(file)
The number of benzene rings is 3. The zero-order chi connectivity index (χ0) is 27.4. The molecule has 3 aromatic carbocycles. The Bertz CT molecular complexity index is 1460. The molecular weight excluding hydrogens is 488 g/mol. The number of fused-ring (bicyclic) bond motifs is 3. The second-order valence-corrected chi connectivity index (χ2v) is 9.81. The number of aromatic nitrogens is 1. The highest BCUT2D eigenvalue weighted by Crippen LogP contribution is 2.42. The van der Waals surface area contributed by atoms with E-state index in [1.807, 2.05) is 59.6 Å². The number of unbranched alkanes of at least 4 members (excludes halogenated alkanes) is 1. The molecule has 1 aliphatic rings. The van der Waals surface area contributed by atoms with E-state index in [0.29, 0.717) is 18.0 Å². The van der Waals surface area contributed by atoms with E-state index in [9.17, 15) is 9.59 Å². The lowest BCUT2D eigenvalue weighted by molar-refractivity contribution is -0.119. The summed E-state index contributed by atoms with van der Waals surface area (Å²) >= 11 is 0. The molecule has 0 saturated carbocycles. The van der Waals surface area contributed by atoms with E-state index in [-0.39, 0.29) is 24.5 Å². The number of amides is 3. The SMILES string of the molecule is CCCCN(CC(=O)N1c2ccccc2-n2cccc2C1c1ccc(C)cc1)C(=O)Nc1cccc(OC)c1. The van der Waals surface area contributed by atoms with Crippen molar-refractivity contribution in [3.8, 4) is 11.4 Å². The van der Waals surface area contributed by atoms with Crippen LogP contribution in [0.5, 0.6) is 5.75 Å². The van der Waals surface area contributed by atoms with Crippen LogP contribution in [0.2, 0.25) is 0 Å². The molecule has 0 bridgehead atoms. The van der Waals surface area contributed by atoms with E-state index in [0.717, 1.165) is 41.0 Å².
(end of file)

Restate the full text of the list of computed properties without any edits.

The number of benzene rings is 3. The zero-order chi connectivity index (χ0) is 27.4. The molecule has 3 aromatic carbocycles. The Bertz CT molecular complexity index is 1460. The molecular weight excluding hydrogens is 488 g/mol. The number of fused-ring (bicyclic) bond motifs is 3. The second-order valence-corrected chi connectivity index (χ2v) is 9.81. The number of aromatic nitrogens is 1. The highest BCUT2D eigenvalue weighted by Crippen LogP contribution is 2.42. The van der Waals surface area contributed by atoms with E-state index in [1.807, 2.05) is 59.6 Å². The number of unbranched alkanes of at least 4 members (excludes halogenated alkanes) is 1. The molecule has 1 aliphatic rings. The van der Waals surface area contributed by atoms with E-state index in [0.29, 0.717) is 18.0 Å². The van der Waals surface area contributed by atoms with E-state index in [9.17, 15) is 9.59 Å². The lowest BCUT2D eigenvalue weighted by molar-refractivity contribution is -0.119. The summed E-state index contributed by atoms with van der Waals surface area (Å²) >= 11 is 0. The molecule has 0 saturated carbocycles. The van der Waals surface area contributed by atoms with E-state index in [-0.39, 0.29) is 24.5 Å². The number of amides is 3. The SMILES string of the molecule is CCCCN(CC(=O)N1c2ccccc2-n2cccc2C1c1ccc(C)cc1)C(=O)Nc1cccc(OC)c1. The van der Waals surface area contributed by atoms with Crippen molar-refractivity contribution in [3.8, 4) is 11.4 Å². The van der Waals surface area contributed by atoms with Crippen LogP contribution in [0.5, 0.6) is 5.75 Å². The van der Waals surface area contributed by atoms with Crippen LogP contribution in [0.2, 0.25) is 0 Å². The molecule has 0 bridgehead atoms. The van der Waals surface area contributed by atoms with E-state index in [0.717, 1.165) is 41.0 Å².